In this week’s Dispatches from The Secret Library, Dr Oliver Tearle reads Morgan Robertson’s prophetic novel The Wreck of the Titan
What connects the invention of the periscope to the sinking of the Titanic? Nothing specifically technical or naval: it’s a literary link, of sorts. The man who claimed to have invented the periscope also wrote a short novel which uncannily predicted the sinking of the Titanic some fourteen years before that ship’s ill-fated voyage.
His name was Morgan Robertson (1861-1915), an American author and, fittingly enough, the son of a ship captain. In actual fact, his claim to have invented the periscope was exaggerated (by himself, no less): the invention had already been perfected in 1902, three years before Robertson penned a novel, The Submarine Destroyer, which described a contraption markedly similar to the one that had just been invented. (In the course of researching this interesting near miss, I discovered that, before it came to be applied to the piece of submarine technology, the word ‘periscope’ referred simply to ‘general or comprehensive study’ or ‘a survey, an overview’, and was then applied to photographic technology, before attaching itself to its now most familiar meaning.)
Although he overstated his role in predicting periscopic technology, Morgan Robertson did have an uncanny ability to foresee something even more momentous in twentieth-century marine history. His 1898 novella The Wreck of the Titan: Or, Futility features a fictional ocean liner, the Titan, which strikes an iceberg while making an Atlantic crossing and sinks in the North Atlantic. What’s more, in Robertson’s story the fictional sinking takes place in April (the Titanic, of course, sank on the morning of 15 April 1912). Some of those on board are rescued by a passing ship; others sink and drown because there are not enough lifeboats to save everyone on board. Here’s how Robertson begins The Wreck of the Titan:
She was the largest craft afloat and the greatest of the works of men. In her construction and maintenance were involved every science, profession, and trade known to civilization. On her bridge were officers, who, besides being the pick of the Royal Navy, had passed rigid examinations in all studies that pertained to the winds, tides, currents, and geography of the sea; they were not only seamen, but scientists. The same professional standard applied to the personnel of the engine-room, and the steward’s department was equal to that of a first-class hotel.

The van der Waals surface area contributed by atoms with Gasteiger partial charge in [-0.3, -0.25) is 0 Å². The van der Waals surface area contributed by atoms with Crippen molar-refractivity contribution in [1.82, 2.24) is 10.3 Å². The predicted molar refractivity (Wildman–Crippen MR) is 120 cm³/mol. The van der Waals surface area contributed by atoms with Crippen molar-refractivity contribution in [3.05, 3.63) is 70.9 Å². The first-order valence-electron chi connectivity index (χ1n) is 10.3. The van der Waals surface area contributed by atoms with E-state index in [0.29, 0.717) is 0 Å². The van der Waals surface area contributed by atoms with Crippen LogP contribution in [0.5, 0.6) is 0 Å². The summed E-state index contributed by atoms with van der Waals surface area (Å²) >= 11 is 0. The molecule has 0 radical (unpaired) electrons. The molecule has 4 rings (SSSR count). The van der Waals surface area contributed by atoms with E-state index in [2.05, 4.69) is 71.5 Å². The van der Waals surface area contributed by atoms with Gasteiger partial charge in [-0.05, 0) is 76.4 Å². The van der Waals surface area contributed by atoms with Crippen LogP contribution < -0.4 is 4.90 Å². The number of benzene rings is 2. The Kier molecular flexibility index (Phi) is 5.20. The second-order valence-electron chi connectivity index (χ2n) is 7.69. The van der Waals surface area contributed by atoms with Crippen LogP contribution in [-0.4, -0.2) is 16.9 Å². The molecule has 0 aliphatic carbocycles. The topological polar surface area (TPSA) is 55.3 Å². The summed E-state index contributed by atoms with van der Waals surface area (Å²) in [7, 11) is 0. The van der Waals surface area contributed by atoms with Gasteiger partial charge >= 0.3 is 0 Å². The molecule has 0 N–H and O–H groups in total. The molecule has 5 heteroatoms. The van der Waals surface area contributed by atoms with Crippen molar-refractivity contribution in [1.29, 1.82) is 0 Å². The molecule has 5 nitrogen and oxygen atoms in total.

Shortly after this, we learn that ‘the steamship Titan was considered practically unsinkable.’ It isn’t, of course. But there’s more: ‘Unsinkable – indestructible, she carried as few lifeboats as would satisfy the laws.’ Indeed, she contains just 24 – not quite enough to carry half of the nearly 3,000 souls on board. This, too, foreshadows the insufficient number of lifeboats on board the Titanic, which led to more than 1,500 people dying.
The Wreck of the Titan; or, Futility focuses on a naval officer and deckhand named John Rowland who survives the sinking of the Titan, finds God, and wins the love of his life back. But this is not why people might read Robertson’s novella now: as a work of literature it has not lasted. But for its uncanny similarities with the real-life sinking of the Titanic, Robertson’s novella is well worth reading – indeed, can be read on the Internet Archive here.
Morgan Robertson died in 1915, just three years after the event he had eerily predicted took place. The Wreck of the Titan; or, Futility had been swiftly reprinted after the real-life event Robertson appeared to have prophesied (with a few changes to the size and weight of the ship in his novel). Nearly 100 years after his now-forgotten novella The Wreck of the Titan was published, James Cameron created a fictional love story based around the real-life sinking of the Titanic – an event that fiction had already predicted.
Oliver Tearle is the author of The Secret Library: A Book-Lovers’ Journey Through Curiosities of History, available now from Michael O’Mara Books.
Image: via Wikimedia Commons.